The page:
Ben Kavoussi always has been energy-conscious, but at the moment, the Persian-born Davis resident cannot afford to install the solar panels that would match his house to his values.
Living off his post-Sept. 11 GI Bill and student loans, while the 17-year serviceman learns to become a physician’s assistant at UC Davis, Kavoussi doesn’t have the discretionary income needed to fund that type of work.
Lucky for him, there’s a nonprofit out there that’s willing to provide and install the solar equipment, at no cost.
“They came and knocked on my door,” Kavoussi said. They said they needed “to find out if (I was) qualified to get panels installed. … I said, ‘Why not? Let’s talk about it,’ and she looked at my income and she said it looks like I qualify.”
A few months later, Kavoussi watched workers affix nine new solar panels onto his roof, without spending a dime.
The solar upgrade, which happened last month, was the handiwork of a nonprofit called GRID Alternatives, an East Bay outfit that leverages private and corporate donations, grant funding and donated equipment to install solar systems for low-income households.
The service opens a window to solar power for those like Kavoussi, who normally would not be able to afford such technology. The program also helps out folks with their monthly bottom lines.
Total installation costs, including equipment and labor, for a solar panel installation can run anywhere from $15,000 to $30,000. It’s no wonder that finding a way into solar can be difficult.
“We provide the benefits of renewable energy to low-income families and to other communities that would otherwise not have access to it on the market,” said Rebekah Casey, GRID regional development officer, adding, “The reason why we do solar for affordable housing is that, obviously it has benefits to people who are trying to make ends meet.”
GRID customizes its solar systems to qualified households based on the amount of kW the homes produce, Casey says.
The solar panels will generate between 75 and 85 percent of the home’s total energy output, and then GRID provides incentives that help families reach up to 100 percent savings through other energy-efficiency measures.
That means savings of anywhere between 75 percent and 100 percent on energy bills once GRID has stepped in.
“I was paying a couple hundred (dollars) per year,” Kavoussi said. “I don’t have the numbers; I know my bill was going to be less than $5 a month. It’s a dramatic reduction in price.”
GRID also provides instruction on how to troubleshoot the solar system should the equipment ever malfunction. The nonprofit includes a 10-year warranty on the labor and a 10- to 25-year warranty on the equipment as well.
An individual or family can qualify for GRID’s program if their home is subject to an affordable housing deed restriction. Further, the household must be considered low-income by the state. In Davis, a family of four earning less than $61,500 is eligible for the program.
Also eligible are those who have been accepted into Davis’ Home Improvement Loan program, which offers funding to homeowners such as senior citizens or the disabled who need help making their homes more accessible.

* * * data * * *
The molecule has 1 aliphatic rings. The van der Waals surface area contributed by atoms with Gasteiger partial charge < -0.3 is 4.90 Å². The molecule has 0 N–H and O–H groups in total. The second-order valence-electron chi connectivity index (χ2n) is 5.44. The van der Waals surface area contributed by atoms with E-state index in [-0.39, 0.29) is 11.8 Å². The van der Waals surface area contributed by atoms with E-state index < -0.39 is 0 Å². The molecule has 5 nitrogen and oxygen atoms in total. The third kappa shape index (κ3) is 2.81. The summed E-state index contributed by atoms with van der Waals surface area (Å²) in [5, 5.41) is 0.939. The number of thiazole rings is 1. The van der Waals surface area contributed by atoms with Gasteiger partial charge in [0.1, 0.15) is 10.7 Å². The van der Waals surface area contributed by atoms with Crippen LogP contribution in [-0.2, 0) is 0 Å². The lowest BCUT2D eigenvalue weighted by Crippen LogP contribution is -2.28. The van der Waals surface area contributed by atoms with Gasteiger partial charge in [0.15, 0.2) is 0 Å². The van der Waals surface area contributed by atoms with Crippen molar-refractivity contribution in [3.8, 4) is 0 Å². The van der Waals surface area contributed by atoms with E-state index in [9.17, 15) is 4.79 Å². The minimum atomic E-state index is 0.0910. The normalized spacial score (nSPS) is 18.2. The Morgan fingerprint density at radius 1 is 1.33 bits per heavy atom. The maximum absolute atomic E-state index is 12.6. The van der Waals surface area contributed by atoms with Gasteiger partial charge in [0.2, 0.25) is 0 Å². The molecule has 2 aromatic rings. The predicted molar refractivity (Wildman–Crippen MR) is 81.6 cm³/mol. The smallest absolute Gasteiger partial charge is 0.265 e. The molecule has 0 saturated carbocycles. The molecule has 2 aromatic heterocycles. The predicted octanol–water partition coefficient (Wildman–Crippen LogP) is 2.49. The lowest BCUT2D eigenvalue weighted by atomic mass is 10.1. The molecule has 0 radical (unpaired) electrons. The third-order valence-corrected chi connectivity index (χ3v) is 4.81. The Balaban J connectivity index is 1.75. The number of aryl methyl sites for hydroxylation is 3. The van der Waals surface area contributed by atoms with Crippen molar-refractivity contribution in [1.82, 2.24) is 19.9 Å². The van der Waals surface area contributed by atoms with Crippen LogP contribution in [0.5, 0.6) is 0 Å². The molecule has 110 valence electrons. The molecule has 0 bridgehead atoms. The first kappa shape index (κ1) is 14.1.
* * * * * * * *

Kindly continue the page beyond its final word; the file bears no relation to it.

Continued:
But the nonprofit’s services don’t end with pairing low-income families and households with the costly equipment it takes to knock down monthly energy bills.
GRID also provides a no-cost training service and volunteer program for people who want to get involved in the industry.
Similar to Habitat for Humanity, all installations are performed by community service volunteers or job trainees under the supervision of certified staff.
Two weeks ago, students from Woodland Community College’s Math Science and Engineering Achievement Program and members of the Green Tech Academy in Sacramento were on hand helping GRID and Kavoussi with the installation.
“While they were installing (the system, GRID staff) were explaining the process because they were training the people,” Kavoussi said. “You had a couple of kids, it was pretty smooth, they were training them and showing them; it was very instructional.”
That type of business model also helps the nonprofit, which recently expanded nationally, keep its costs under control.
The city has dedicated $70,000 to GRID’s efforts in Davis from its Community Development Block Grant/Home Investment Partnership Program (HOME) funding that it receives from the federal government each year. The city received about $300,000 from that program this year, according to Danielle Foster, city housing and human services superintendent.
GRID then matched that $70,000 four times over through state programs and its other donor sources, and Casey says that total will allow GRID to “solarize” 15 homes in Davis by the end of the year.
Mayor Joe Krovoza, who attended the installation at Kavoussi’s house two weeks ago, commended city staff for finding this program for the residents of Davis.
“The programs of GRID Alternatives in Davis are bringing the savings of renewable energy to our veterans, the disabled and others,” Krovoza said in a statement. “Our city staff has been fantastic in facilitating more and more programs for our residents, which also helps Davis meet our Climate Action Plan goals.
“This is yet another example of citizens capturing the benefits of low-carbon, low-cost power.”
GRID is still looking for applications for the program. To apply, contact the nonprofit at 866-921-4696 or email@example.com.
Since its inception in 2004, GRID has saved families $100 million on energy bills, prevented 315,000 tons of greenhouse gases from being emitted and trained 14,000 volunteers. The nonprofit has installed solar systems on 3,700 homes.
— Reach Tom Sakash at firstname.lastname@example.org or 530-747-8057. Follow him on Twitter at @TomSakash